EDP Management Group LLC, Green Assets, and Dillon’s Aviation of Greenville were all recently named in a wrongful death lawsuit over a fatal plane accident.
A wrongful death lawsuit was recently filed in the aftermath of a plane crash that claimed the lives of eight people. The suit was filed by the families of four of the victims, which includes three teens. The tragic accident happened in February off the North Carolina Coast. The defendants in the suit are the “companies that owned the plane and employed the pilot, who also died.” According to the lawsuit, “the pilot failed to properly fly the single-engine plane in weather conditions with limited visibility, making the companies liable.”
The plane that crashed was the Pilatus PC-12/47. Among the eight victims were four teenagers and two adults who were returning from a hunting trip. The other two victims were the “pilot and his adult son, who was a student pilot,” the suit states. Filed earlier this week in Carteret County, the suit specifically names EDP Management Group LLC, Green Assets, and Dillon’s Aviation of Greenville.
What happened, though? What were the events leading up to the crash? For starters, the incident happened on February 13. Early afternoon, the plane took off from Hyde County Airport near the Pamlico Sound. The destination was Beaufort in Carteret County, across the sound. The pilot, Ernest Rawls, allegedly “failed to maintain control over the plane and improperly flew into weather conditions with limited visibility that required the use of instrumentation.”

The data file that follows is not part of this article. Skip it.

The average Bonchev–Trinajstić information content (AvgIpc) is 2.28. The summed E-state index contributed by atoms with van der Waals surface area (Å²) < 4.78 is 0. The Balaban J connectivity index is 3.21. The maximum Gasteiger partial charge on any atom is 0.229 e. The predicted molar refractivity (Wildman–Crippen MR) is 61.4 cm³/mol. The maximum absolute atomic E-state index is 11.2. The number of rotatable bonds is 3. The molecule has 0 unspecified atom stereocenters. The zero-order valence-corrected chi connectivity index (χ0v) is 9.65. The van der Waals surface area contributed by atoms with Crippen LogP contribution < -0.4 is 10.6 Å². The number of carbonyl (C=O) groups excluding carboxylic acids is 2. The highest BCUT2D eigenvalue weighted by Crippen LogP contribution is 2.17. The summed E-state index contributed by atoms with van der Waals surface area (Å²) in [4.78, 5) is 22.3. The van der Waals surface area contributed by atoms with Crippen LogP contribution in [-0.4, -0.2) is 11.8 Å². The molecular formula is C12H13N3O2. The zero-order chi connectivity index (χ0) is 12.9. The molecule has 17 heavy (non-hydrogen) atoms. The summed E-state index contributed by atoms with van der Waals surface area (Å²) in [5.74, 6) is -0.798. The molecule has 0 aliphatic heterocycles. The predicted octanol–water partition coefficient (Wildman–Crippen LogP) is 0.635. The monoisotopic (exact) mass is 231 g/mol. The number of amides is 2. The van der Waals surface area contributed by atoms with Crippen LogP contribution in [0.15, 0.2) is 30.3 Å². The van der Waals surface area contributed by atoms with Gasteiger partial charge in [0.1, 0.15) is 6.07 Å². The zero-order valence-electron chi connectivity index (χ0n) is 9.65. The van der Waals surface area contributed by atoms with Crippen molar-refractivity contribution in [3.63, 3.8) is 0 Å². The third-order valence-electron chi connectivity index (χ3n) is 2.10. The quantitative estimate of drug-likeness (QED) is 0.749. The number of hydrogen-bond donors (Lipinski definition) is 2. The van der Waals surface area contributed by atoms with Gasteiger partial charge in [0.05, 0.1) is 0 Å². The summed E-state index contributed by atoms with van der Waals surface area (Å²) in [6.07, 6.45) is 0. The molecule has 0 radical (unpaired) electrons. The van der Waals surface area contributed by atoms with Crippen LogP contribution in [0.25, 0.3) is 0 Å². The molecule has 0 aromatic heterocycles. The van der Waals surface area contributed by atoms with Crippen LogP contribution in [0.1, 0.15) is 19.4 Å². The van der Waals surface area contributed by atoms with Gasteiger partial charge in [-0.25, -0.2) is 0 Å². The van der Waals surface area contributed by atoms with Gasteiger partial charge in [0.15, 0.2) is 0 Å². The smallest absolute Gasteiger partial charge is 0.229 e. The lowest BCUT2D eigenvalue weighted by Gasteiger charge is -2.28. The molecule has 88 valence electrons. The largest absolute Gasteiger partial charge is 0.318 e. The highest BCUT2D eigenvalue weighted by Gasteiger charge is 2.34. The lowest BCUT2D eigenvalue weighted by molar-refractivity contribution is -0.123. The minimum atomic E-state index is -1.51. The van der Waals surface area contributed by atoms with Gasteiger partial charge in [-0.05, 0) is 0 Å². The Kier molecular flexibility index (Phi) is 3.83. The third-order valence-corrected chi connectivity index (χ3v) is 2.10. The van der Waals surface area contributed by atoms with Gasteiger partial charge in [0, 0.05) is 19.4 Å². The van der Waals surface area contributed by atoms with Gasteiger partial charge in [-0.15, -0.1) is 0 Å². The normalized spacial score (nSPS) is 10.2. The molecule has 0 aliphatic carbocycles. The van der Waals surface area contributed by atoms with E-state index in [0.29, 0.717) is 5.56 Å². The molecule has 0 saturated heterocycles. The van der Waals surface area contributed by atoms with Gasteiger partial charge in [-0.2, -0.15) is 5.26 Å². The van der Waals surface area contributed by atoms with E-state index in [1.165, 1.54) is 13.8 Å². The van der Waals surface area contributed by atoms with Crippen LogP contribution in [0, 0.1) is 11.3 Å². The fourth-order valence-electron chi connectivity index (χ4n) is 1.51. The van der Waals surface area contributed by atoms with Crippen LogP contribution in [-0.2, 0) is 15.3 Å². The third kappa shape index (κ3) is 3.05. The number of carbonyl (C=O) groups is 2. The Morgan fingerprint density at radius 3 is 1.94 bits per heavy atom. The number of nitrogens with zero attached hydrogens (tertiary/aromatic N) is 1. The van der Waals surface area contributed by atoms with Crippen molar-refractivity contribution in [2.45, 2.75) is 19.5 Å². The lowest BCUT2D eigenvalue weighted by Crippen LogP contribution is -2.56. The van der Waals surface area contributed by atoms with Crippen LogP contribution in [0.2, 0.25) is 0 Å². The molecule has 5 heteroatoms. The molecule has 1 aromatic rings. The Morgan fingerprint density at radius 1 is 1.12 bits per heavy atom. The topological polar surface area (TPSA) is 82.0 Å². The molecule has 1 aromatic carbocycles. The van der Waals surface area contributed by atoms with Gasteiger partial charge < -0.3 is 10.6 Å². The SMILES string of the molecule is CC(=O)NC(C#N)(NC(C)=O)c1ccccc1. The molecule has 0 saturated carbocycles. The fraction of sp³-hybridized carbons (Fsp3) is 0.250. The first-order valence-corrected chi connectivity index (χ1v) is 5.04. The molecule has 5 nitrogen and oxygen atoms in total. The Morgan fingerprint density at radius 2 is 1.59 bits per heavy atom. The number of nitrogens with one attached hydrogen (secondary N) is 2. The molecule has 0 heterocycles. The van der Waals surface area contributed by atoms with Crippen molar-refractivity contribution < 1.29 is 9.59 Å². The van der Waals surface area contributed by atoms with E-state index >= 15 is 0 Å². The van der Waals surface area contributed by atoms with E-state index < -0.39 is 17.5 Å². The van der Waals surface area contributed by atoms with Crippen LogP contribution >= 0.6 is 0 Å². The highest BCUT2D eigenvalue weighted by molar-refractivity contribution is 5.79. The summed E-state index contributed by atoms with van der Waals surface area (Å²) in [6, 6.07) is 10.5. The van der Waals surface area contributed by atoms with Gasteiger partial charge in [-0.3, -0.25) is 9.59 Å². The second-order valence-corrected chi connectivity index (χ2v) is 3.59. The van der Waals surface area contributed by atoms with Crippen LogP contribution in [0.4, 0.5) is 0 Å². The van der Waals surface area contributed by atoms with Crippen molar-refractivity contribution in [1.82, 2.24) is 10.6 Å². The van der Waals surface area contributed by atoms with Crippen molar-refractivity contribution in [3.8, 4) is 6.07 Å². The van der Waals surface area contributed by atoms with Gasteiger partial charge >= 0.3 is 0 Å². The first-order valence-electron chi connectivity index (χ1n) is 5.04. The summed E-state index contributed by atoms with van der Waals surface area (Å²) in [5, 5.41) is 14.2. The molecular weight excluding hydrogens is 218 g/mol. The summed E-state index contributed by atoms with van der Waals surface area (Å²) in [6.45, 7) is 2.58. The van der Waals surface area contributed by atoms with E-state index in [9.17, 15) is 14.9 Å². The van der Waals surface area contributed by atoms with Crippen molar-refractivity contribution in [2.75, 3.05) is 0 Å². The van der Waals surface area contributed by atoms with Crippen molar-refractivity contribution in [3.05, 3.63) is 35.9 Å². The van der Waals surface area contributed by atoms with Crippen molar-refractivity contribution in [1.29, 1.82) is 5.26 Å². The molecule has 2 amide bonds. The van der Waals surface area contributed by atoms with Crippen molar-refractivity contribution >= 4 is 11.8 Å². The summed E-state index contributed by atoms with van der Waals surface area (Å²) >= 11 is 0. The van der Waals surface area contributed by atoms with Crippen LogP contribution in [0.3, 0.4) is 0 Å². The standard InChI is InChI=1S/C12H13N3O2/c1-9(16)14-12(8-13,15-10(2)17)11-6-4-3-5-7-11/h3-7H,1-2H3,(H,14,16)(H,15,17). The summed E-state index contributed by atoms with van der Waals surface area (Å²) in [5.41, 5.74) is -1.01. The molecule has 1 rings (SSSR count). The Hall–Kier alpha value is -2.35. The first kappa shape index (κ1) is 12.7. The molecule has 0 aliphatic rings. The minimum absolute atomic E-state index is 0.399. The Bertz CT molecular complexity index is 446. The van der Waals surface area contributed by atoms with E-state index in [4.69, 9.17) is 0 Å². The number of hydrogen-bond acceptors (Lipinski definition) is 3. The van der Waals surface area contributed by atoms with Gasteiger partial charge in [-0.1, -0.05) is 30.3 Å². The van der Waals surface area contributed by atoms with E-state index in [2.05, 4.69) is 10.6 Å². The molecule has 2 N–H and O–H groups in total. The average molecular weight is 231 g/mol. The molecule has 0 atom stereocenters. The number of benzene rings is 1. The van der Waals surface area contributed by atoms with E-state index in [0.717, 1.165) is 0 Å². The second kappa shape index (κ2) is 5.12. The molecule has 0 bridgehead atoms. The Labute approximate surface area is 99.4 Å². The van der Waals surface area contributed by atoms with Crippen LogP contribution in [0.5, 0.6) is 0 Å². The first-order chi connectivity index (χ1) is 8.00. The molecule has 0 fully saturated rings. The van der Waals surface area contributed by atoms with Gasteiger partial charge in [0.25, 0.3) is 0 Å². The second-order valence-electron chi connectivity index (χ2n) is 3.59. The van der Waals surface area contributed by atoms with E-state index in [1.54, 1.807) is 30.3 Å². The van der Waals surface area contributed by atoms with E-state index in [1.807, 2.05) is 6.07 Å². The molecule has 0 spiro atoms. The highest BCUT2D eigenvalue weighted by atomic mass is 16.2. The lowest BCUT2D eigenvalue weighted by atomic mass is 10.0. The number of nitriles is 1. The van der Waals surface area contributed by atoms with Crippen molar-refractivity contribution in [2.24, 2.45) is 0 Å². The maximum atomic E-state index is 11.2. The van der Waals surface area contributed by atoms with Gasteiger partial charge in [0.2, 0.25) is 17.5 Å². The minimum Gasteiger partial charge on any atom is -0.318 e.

Additionally, the suit also claims the pilot “failed to maintain adequate communication with air traffic control and failed to avoid restricted military airspace, leading to an erratic and irregular flight path.” On top of that, it also alleges the pilot “improperly relied on a co-pilot with inadequate training and experience to fly around the restricted airspace and in those weather conditions.” The co-pilot, Rawls’ son, allegedly only had 20 hours of flight experience on the books at the time of the doomed flight. Lastly, the lawsuit also claims that Rawls “failed to conduct a proper weight and balance evaluation before taking off.”
Shortly after the incident, the National Transportation Safety Board conducted an investigation. In a preliminary accident report, the board said the “pilot had made no distress calls and no declarations of an emergency.” The report further stated:
“The airplane had reached 4,700 feet (1,430 meters) and was climbing quickly…There was no response to calls from an air traffic controller, and radar contact was lost.”
Andrew Robb is one of the attorneys representing the plaintiffs. He specializes as an aviation attorney and said the “plane’s lack of distress calls and climbing altitude were hallmarks of a pilot becoming spatially disoriented.” He added:
“If there was a problem with the mechanics or the electronics or something on that airplane that caused this 3,000-foot ascent, you would think that the pilot would have made some kind of communication.”